Standing sentry to Canada’s National War Memorial is considered a privilege to members of the Canadian Armed Forces.
The days are long, the weather unpredictable and standing in one position for hours on end is hard on a soldier’s body, but the iconic sentries would not change anything about the job they do.
“The first time I took sentry duty I was nominated by my chain of command. The second time I applied. It is the highest honour I have personally received while serving in the Canadian Armed Forces,” said Leading Seaman Rebecca Charlesworth. “It’s the idea of representing Vets, both past and present that makes being a sentry special.”
The unarmed sentries posted at the four corners of the National War Memorial are chosen through the National Sentries Program (NSP) for exemplifying outstanding performance of duty. The NSP draws sentries from the Royal Canadian Navy, Canadian Army, the Royal Canadian Air Force and the Canadian Special Operations Command. Special military anniversaries are also recognized with sentries from associated units, ships, squadrons, branches and Corps.
Charlesworth, who serves aboard HMCS Regina, is serving as a sentry in Ottawa for the second time. Normally, she is part of the Boatswain or Bos’n trade. Her job is varied including, working on the bridge as a helmsman or throttleman. She also uses lines, ropes and wires to transfer goods and equipment from ship to ship or ship to port. Bos’n on the bridge also maintain vigilance at sea.
With the mounting of sentries like Charlesworth at the Tomb of the Unknown Soldier, the NSP reinforces the Canadian commitment to remember and honour Canadians who served in both World Wars, as well as those who have contributed to Canada’s longstanding tradition of military excellence through to the present day.
Buses full of tourists, school children, serving members of the Canadian, Armed Forces and Vets visit the tomb daily. The sentries’ job is to reinforce public awareness that the Tomb of the Unknown Soldier is to be treated with dignity, tribute and respect.
“While standing sentry I watched an old Vet slowly make his way to the tomb. He needed assistance. It wasn’t easy for him to walk that far. But, when he got there he snapped his body to attention like he was 20 again. I’ll never forget his dignity in that moment,” said Charlesworth.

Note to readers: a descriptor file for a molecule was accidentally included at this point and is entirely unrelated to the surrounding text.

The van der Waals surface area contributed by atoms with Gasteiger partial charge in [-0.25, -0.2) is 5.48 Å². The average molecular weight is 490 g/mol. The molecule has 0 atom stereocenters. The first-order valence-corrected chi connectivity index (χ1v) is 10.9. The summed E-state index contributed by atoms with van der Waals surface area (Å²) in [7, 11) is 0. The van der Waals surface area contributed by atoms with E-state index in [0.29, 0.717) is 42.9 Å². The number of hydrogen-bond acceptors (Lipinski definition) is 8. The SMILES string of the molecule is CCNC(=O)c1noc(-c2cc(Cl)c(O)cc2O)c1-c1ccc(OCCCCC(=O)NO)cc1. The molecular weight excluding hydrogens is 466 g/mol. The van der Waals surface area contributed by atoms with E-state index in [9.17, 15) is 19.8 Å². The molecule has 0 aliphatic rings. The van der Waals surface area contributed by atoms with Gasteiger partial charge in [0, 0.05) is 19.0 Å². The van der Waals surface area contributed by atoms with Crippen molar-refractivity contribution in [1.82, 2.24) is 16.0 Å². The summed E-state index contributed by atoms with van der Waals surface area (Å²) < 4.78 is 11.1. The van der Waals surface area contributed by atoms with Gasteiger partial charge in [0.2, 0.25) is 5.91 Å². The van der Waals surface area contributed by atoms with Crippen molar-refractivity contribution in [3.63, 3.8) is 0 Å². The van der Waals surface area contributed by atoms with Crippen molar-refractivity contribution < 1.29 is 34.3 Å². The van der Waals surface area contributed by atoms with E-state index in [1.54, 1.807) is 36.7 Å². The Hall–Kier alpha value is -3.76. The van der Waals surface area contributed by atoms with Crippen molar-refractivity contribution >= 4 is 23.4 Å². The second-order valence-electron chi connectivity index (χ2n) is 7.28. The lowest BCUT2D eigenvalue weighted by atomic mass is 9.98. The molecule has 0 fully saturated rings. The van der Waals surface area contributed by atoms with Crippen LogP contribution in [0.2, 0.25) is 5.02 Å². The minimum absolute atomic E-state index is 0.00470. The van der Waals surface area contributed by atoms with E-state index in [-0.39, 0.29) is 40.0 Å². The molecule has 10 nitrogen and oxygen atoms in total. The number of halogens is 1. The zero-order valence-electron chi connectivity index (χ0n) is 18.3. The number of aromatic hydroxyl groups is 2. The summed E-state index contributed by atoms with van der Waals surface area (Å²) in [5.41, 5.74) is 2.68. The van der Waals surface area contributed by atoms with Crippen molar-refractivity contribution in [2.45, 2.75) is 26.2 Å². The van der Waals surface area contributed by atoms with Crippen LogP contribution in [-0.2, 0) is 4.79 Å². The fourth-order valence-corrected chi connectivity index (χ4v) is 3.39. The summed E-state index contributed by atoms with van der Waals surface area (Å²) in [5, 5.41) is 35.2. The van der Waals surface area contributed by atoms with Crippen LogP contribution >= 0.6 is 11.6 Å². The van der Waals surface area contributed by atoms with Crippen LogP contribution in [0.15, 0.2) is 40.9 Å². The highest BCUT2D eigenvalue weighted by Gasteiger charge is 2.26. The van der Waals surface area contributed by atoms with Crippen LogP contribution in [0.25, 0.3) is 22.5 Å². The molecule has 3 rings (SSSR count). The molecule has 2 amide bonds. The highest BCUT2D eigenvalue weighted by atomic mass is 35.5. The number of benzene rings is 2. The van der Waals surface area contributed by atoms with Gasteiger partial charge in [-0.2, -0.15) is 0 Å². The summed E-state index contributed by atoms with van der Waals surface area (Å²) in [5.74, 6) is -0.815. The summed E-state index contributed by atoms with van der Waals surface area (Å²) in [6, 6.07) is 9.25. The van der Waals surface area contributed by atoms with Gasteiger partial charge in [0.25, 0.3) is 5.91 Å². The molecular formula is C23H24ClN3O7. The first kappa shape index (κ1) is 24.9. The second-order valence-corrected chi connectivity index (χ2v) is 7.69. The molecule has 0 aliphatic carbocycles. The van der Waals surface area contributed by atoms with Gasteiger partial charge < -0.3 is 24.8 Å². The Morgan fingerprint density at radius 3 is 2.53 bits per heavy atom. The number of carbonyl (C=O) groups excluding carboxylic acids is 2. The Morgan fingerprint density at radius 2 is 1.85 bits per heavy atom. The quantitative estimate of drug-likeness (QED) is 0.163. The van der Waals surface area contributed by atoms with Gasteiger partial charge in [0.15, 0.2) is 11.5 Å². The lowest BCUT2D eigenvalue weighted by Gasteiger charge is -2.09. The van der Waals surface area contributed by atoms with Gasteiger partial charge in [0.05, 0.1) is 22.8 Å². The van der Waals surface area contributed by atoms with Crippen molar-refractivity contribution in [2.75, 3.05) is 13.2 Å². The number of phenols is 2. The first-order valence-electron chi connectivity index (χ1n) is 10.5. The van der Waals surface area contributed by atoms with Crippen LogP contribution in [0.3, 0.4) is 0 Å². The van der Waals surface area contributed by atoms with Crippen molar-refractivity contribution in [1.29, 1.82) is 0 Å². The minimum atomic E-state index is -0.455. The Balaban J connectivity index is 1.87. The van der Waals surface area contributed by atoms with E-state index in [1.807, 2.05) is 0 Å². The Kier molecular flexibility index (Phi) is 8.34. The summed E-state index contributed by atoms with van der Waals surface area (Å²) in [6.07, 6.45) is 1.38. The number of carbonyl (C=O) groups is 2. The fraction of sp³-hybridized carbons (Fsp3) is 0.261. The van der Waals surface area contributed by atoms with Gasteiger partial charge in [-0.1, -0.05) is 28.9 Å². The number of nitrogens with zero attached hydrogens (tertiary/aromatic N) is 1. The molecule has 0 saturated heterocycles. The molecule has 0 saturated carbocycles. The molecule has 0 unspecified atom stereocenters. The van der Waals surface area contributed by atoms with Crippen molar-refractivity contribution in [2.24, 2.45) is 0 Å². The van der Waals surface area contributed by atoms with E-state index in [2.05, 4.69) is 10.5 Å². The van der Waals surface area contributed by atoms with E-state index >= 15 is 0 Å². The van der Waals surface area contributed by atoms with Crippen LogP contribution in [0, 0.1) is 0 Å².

The sentries standing at the four corners of the monument are not permitted to speak with the public; however there is an additional sentry available to answer questions and provide assistance to duty sentries.
Charlesworth explained the sentry program offers a unique opportunity to represent the military in a public venue.
“Of course, it is an honour to stand sentry over the tomb, but I love third-man position when I get to talk to people about what the Canadian Armed Forces is all about.”
Members of the Forces perform sentry duty from 9:00 am to 5:00 pm from April 9 to November 10. In addition, sentries are also mounted to commemorate other significant military anniversaries between November and April.
The 2015 National Sentry Program launched on April 9th, Vimy Ridge Day, at the National War Memorial in Ottawa. The Tomb of the Unknown Soldier stands directly in front of the National War Memorial, Canada’s most iconic and visible reminder of the service and sacrifice of members of the Canadian Armed Forces.
In a statement, at the launch of the 2015 season, the former Chief of the Defence Staff, General Tom Lawson said that, after the terrorist attack that killed Corporal Nathan Cirillo last October, the sentry duty has a deeper meaning for both the Canadian Armed Forces CAF and the Canadian public.
“The launch of the National Sentry Program in 2015 was especially important to the Canadian Armed Forces after the events of last fall. We remain resolute in paying tribute to our fallen and honour the service of our sentries in ensuring the Tomb of the Unknown Soldier is treated with dignity and respect.”
Posting sentries at the Tomb of the Unknown Soldier on the anniversary of the Battle of Vimy Ridge was a fitting testament to those brave soldiers. The Battle of Vimy Ridge took place during the First World War in which some 100,000 Canadians participated, and approximately 11,000 became casualties, nearly 3,600 of these fatal.
In May 2000, the remains of an unidentified Canadian soldier who died in the First World War were repatriated from France and, with great ceremony, were buried in a special tomb in front of the National War Memorial in Ottawa.
The Tomb of the Unknown Soldier was created, at the suggestion of the Royal Canadian Legion, to honour the more than 116,000 Canadians who sacrificed their lives in the cause of peace and freedom. Furthermore, the Unknown Soldier represents all Canadians, whether they be navy, army, air force or merchant marine, who died or may die for their country in all conflicts: past, present, and future.
According to Veterans Affairs website the National War Memorial is also known as “The Response.” Located near the Parliament Buildings in Ottawa the cenotaph symbolizes the sacrifice of all Canadian Armed Forces personnel who have served our country in time of war in the cause of peace and freedom: past, present and future. The National War Memorial is the site of our country’s national Remembrance Day Ceremony on November 11.
The memorial was first unveiled in 1939 to commemorate the response of Canadians in the First World War, which took place 1914 to 1918. Over the years, the memorial has come to symbolize the sacrifice of all Canadians who have served Canada in time of war and was rededicated to their honour.
The Canadian Armed Forces have been mounting sentries at the Tomb of the Unknown Soldier in the months of July and August since 2007.